Liz Toussaint
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Liz Toussaint

Chicago, Illinois, United States | Established. Jan 01, 2004 | INDIE

Chicago, Illinois, United States | INDIE
Established on Jan, 2004
Band Americana Country




"The next to Blow"

Liz Toussant is another wonderful performer who has been performing for crowds around Chicago and has gotten rave reviews for her unique style of music. She labels her sound country soul. Yes, that’s right, country soul is the new sound she brings to her mostly black audiences, but she has performed and been saluted by white audiences when she rocks up north. You can see Liz sport her cowboy hat, tight jeans and rodeo boots on June 22nd at DuSable Museum for the NNPA awards dinner. - Carl West

"Rissi Palmer/Liz Toussaint"

Insight News
Dwight Hobbes, arts columnist

Rissi Palmer this, Rissi Palmer that and Rissi Palmer the other thing. From here to there and back Essence, Jet, Newsweek, VH1, you
name it) Palmer has been touted as the first black woman to hit
Billboard's Hot Country chart since Dona Mason's "Green Eyes (Cryin'
Those Blue Tears)" made it to number at No. 62 in 1987. Which, yes, on the face of things, sounds like quite an accomplishment. However, you want to bear in mind that the record charts - in all genres - have plenty of artists on them that are worth listening to. Also it's not an unheard of practice for under-the-table payments to
secure a chart listing. Now, I am not -- I repeat not -- accusing
Palmer or her representatives of greasing anyone with payola: the
point simply is that the charts are no guaranteed indicator of
quality. Ultimately, it behooves one to keep his or her head on their shoulders before getting swept up by Rissi-mania. Especially since there are artists in country music - including Black women --
who sing and write rings around Rissi Palmer. For instance, grab the
kind of industry muscle Palmer has behind her and put it behind genuine talent like L.A.'s Lori Lynette Black or Chicago's Liz
Toussaint and you'll find yourself asking Rissi who? KOCH-distributed 1720 Entertainment hooked her up with name producers for her debut album, Rissi Palmer. The likes of Keith Thomas (Reba McEntire, Trisha Yearwood), Dan Shea (Martina McBride, Mariah Carey), Cory Rooney (Barbra Streisand, Jennifer Lopez) and Shannon Sanders (Randy Travis, Lyle Lovett, India Arie. Such names are bound to bring attention to a project, resulting in the sort of insider buzz that naturally gets the interest of national publications and radio stations. No matter how well you do or do not perform.
Take "Country Girl", first single off the October-released Rissi Palmer.
It's formulaic plastic-pop cornpone delivered with all the heart and soul of a department store bannequin. Laden with clichéd "down-home" lyrics and
perky, aw-shucks-I'm-just-folks warbling, the offering completely lacks something basic: true feeling - a staple by which country music, you do realize, was born and bred. On the other hand, Lori Lynette Black's easy-going essence is about a lot less sizzle and much more steak. Hers is a warm feel with a wry touch to it and fire fueled by a clear love of what
she's doing. Highlights from the album Absence of Color give you, among other irresistible turns, "His Love's Not Real" and "One Last Kiss", showcasing Black's trademark sound - lucid and relaxed, real sweet singing.
Liz Toussaint gets you with country grit made to move your hips, pulling you up off your rusty-dusty and onto the dance floor before you hardly know what
hit you. Actually, it's driven by R&B underpinnings that show you what The Dixie Chicks were aiming at. The title cut alone, "Country Soul", tells it all. Toussaint takes the genre to the last place anyone would expect it to wind up - kicking like a country mule, strutting like a Broadway hoochie-mama and belting like nobody's business, sweet and sassy as the day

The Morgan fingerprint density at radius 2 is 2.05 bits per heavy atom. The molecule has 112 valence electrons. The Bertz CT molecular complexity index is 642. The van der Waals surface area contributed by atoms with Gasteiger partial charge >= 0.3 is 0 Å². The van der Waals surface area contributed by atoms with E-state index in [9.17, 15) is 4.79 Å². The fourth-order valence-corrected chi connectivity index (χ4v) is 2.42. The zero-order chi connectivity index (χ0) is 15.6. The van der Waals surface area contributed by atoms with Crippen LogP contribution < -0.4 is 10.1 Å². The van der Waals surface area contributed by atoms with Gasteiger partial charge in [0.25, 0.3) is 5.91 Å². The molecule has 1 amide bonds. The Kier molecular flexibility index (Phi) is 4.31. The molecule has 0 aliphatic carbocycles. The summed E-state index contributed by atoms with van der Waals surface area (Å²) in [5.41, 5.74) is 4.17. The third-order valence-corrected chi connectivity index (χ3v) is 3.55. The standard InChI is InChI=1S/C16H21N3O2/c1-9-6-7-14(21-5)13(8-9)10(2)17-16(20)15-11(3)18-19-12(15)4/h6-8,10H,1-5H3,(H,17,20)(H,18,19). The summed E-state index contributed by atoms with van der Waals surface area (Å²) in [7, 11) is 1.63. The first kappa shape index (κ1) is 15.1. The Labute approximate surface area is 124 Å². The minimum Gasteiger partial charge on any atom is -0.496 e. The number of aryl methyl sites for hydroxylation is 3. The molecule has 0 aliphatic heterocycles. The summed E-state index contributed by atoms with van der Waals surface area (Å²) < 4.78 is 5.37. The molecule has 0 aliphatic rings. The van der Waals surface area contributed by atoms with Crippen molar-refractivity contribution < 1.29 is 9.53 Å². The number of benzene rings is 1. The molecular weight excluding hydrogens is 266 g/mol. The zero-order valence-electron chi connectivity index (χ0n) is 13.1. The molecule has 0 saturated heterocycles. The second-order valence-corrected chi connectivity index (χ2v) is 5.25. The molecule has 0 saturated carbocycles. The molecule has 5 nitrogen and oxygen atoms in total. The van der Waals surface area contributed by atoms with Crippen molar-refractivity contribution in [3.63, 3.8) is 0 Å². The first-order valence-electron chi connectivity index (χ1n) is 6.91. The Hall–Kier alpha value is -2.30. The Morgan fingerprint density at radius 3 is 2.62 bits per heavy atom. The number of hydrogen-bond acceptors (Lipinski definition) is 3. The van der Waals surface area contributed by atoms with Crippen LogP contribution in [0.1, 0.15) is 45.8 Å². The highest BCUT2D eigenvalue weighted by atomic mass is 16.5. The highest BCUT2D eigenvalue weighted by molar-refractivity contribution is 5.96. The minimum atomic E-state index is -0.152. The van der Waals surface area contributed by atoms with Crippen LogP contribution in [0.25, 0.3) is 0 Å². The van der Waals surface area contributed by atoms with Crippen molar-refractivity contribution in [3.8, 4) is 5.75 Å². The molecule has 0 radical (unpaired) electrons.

is long. So, you have an industry-generated event winning out over honed artistry. It might not be so bad if we could look forward to even a Rissi Palmer widening
the way for others. Black, Toussaint, Miko Marks and others certainly ought to be able to benefit. But, you know how white folk like to let one token in as a sign of just how open and fair minded they are and then slam the door in everyone else's face. We'll just have to see how it goes. And in the meantime, sit still for all this hoopla over Rissi Palmer.
- Insight News

"Music Legends Hailed by NNPA"

Originally posted 6/28/2005

Honored were R&B singer, Syleena Johnson, Blues man, Gene “Daddy G” Barge, and Chicago native Guss Redmond of the Chicago Blues Museum.
During the night, the crowd was entertained by Country-Soul singer Liz Toussaint, who brought the crowed to their feet, with her version of country Western and singer Johnny P, who took the crowd back to its roots with his rendition of “A Change is Gonna Come,” first made famous by Sam Cook.

Said Lindsay: “The entertainment for the night was wonderful. I never thought I would enjoy country music, but the country singer really got me standing to my feet.”
- by Makebra D. Anderson/New York Beacon

"The Big Takeover > top-ten"

by Chris Stroffolino
18 June 2006

Liz Toussaint
Yes, you can actually meet good musicians on MySpace, and Liz Toussaint, is one of them. She characterizes herself as country-soul (citing Anita Baker and Kenny Rogers as her musical parents, but to these ears she’s better than both. She definitely utilizes aspects of contemporary overproduced soul-pop, but they are tempered with a rootsy guitar based gospel funk that gives it the edge over most slick productions. Check her out at toussaint (and her new album, which has just been released June 10th

- by Chris Stroffolino

"City Born, Country Drawn"

Liz Toussaint, set to release an album this summer, hid her love for country music from friends while growing up in the Englewood neighborhood, then had to overcome the opposition of her brother as well as club owners who would not accept a black country singer. (Tribune photo by Phil Velasquez / May 11, 2009)

Growing up in Englewood, Liz Toussaint straddled a musical divide.

"In front of my friends, we listened to Biggie Smalls and Tupac," she recently recalled, sliding into a stage whisper. "I never told anybody that at home I was listening to the Dixie Chicks."